Another indirect method is to wrap smaller balls of moxa around acupuncture needles and light them until smoking. The heat is driven down the needle shaft and into the acupuncture point, enhancing the effects of the needling. Usually, a ball of moxa wool will be placed on just one or two of the needles in each session. Many patients report a warm, soothing sensation during and even after a session of acu-moxibustion.
How does moxibustion work?
To date, there is no consensus on the exact mechanisms of moxibustion treatments. Some theorize that it works in a similar way to other heat-based therapies, like saunas, hot tubs, heat packs, and warming creams. Though most Westerners will be familiar with these treatments for localized pain, heat is a valuable ally in Chinese medicine to relieve more systemic, whole-body complaints.
Who should consider moxibustion?
Because fire (yang) is its central element, moxibustion is most often used to dispel cold stagnation (yin) and the conditions that arise as a result. Common problems from a Western medicine lens that may be loosely associated with cold stagnation include:
- Low blood sugar (hypoglycemia)
- Sluggish digestion
- Oversensitivity to cold
- Fluid retention
- Lowered immunity
- Joint pain and arthritis
- Depression and low mood
Gradually, Western medical research has begun to confirm that moxibustion effectively treats these ailments. In one placebo-controlled clinical trial, moxibustion was shown to be highly beneficial for those with osteoarthritis. At the end of the study, the researchers wrote this:
Moxibustion treatment is simple, easy to perform, and cost-effective. This modality is also more easily replicable than acupuncture, which is subject to variation caused by the different needling techniques of individual practitioners. Our findings suggest that traditional moxibustion is a safe, effective, and easy-to-use therapy that can be a useful adjunct to conventional medicine for alleviating pain and improving function in patients with osteoarthritis of the knee.
In another study, scientists used indirect moxibustion over two acupoints in 42 people with Hashimoto’s thyroiditis (autoimmune hypothyroidism). They found that the group that underwent moxa treatments in addition to taking prescription drugs had better thyroid function than the group that only took the drugs.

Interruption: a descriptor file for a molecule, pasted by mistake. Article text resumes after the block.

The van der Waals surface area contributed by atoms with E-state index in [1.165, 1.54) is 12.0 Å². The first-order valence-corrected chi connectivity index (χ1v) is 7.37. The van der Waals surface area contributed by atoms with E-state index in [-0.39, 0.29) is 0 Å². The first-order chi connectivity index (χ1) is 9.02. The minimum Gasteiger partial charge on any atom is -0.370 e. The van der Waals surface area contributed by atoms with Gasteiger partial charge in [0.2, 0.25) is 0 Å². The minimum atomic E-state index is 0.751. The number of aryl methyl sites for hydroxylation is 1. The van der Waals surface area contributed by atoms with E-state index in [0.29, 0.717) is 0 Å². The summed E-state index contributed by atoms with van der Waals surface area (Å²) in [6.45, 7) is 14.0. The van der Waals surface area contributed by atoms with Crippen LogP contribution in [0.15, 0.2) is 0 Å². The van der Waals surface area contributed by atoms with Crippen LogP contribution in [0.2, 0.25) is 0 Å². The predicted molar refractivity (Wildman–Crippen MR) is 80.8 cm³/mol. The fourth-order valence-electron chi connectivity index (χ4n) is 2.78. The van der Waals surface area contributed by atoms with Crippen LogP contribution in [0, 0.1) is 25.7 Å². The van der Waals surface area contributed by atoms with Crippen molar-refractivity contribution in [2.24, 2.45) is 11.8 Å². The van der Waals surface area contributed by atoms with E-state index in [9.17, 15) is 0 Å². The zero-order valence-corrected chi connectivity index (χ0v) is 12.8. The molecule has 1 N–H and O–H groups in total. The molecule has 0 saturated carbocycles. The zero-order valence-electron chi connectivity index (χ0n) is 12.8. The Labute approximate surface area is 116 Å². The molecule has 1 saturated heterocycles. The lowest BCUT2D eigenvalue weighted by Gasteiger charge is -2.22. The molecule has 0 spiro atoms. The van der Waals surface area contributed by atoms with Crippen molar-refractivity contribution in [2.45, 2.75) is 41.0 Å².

One of moxibustion’s most intriguing applications for women is its potential to turn breech babies (those that are upside down at term). About 90% of breech babies must be born via cesarean section, but most women would prefer to avoid this. Recent studies have shown that moxibustion, when combined with postural techniques and/or acupuncture, can turn babies over so that they are in a less dangerous position at birth. This may be because of moxibustion’s ability to stimulate uterine contractions that can gently turn breech babies around.
Like acupuncture, the healing properties of moxibustion have been supported by a good amount of clinical research to date. I believe that, with increased awareness of this ancient therapy, even more studies will soon be looking into its uses and mechanisms.
Moxibustion may be especially useful for people who have not seen adequate results with other treatments. It is therefore recommended for those who are still suffering from a variety of health issues after trying both conventional and alternative therapies. I often provide patients in my practice with moxa rolls and demonstrate how to treat themselves at home. Like with many traditional Chinese treatments, consistent, sustained application is key.
As always, I suggest looking for experienced practitioners of Chinese medicine who are willing to work with the wide array of modalities at their disposal, including moxibustion.